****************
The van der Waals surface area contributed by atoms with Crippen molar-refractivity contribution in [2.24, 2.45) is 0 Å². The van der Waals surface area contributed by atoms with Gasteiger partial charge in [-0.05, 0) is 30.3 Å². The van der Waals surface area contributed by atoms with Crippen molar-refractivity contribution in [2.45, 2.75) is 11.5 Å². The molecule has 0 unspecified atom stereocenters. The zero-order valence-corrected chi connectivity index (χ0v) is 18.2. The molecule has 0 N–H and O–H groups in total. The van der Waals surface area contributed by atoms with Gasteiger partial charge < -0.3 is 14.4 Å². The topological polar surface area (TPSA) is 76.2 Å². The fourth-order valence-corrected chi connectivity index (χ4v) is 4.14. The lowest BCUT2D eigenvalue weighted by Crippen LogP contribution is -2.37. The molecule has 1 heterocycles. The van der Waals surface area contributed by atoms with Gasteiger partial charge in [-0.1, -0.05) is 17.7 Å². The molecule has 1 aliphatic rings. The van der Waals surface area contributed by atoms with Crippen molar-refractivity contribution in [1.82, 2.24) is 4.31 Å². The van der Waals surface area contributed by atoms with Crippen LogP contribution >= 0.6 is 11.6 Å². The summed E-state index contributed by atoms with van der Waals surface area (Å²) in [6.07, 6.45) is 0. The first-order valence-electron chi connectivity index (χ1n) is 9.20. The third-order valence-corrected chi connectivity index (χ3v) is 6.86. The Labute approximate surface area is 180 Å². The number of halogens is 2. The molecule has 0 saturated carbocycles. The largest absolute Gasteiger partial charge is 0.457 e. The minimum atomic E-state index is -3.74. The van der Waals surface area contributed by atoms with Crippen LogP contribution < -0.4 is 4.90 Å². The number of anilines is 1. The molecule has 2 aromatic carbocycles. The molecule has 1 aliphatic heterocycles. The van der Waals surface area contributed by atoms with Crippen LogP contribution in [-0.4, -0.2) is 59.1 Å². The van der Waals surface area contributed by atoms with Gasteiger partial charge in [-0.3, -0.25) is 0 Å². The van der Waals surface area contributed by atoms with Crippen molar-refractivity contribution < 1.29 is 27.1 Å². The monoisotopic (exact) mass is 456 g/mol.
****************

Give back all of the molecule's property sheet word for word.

The van der Waals surface area contributed by atoms with Crippen molar-refractivity contribution in [2.24, 2.45) is 0 Å². The van der Waals surface area contributed by atoms with Gasteiger partial charge in [-0.05, 0) is 30.3 Å². The van der Waals surface area contributed by atoms with Crippen molar-refractivity contribution in [2.45, 2.75) is 11.5 Å². The molecule has 0 unspecified atom stereocenters. The zero-order valence-corrected chi connectivity index (χ0v) is 18.2. The molecule has 0 N–H and O–H groups in total. The van der Waals surface area contributed by atoms with Gasteiger partial charge < -0.3 is 14.4 Å². The topological polar surface area (TPSA) is 76.2 Å². The fourth-order valence-corrected chi connectivity index (χ4v) is 4.14. The lowest BCUT2D eigenvalue weighted by Crippen LogP contribution is -2.37. The molecule has 1 heterocycles. The van der Waals surface area contributed by atoms with Gasteiger partial charge in [-0.1, -0.05) is 17.7 Å². The molecule has 1 aliphatic rings. The van der Waals surface area contributed by atoms with Crippen molar-refractivity contribution in [1.82, 2.24) is 4.31 Å². The van der Waals surface area contributed by atoms with Crippen LogP contribution >= 0.6 is 11.6 Å². The summed E-state index contributed by atoms with van der Waals surface area (Å²) in [6.07, 6.45) is 0. The first-order valence-electron chi connectivity index (χ1n) is 9.20. The third-order valence-corrected chi connectivity index (χ3v) is 6.86. The Labute approximate surface area is 180 Å². The number of halogens is 2. The molecule has 0 saturated carbocycles. The largest absolute Gasteiger partial charge is 0.457 e. The minimum atomic E-state index is -3.74. The van der Waals surface area contributed by atoms with Crippen LogP contribution < -0.4 is 4.90 Å². The number of anilines is 1. The molecule has 2 aromatic carbocycles. The molecule has 1 aliphatic heterocycles. The van der Waals surface area contributed by atoms with Crippen LogP contribution in [-0.4, -0.2) is 59.1 Å². The van der Waals surface area contributed by atoms with Gasteiger partial charge in [-0.3, -0.25) is 0 Å². The van der Waals surface area contributed by atoms with Crippen molar-refractivity contribution < 1.29 is 27.1 Å². The monoisotopic (exact) mass is 456 g/mol.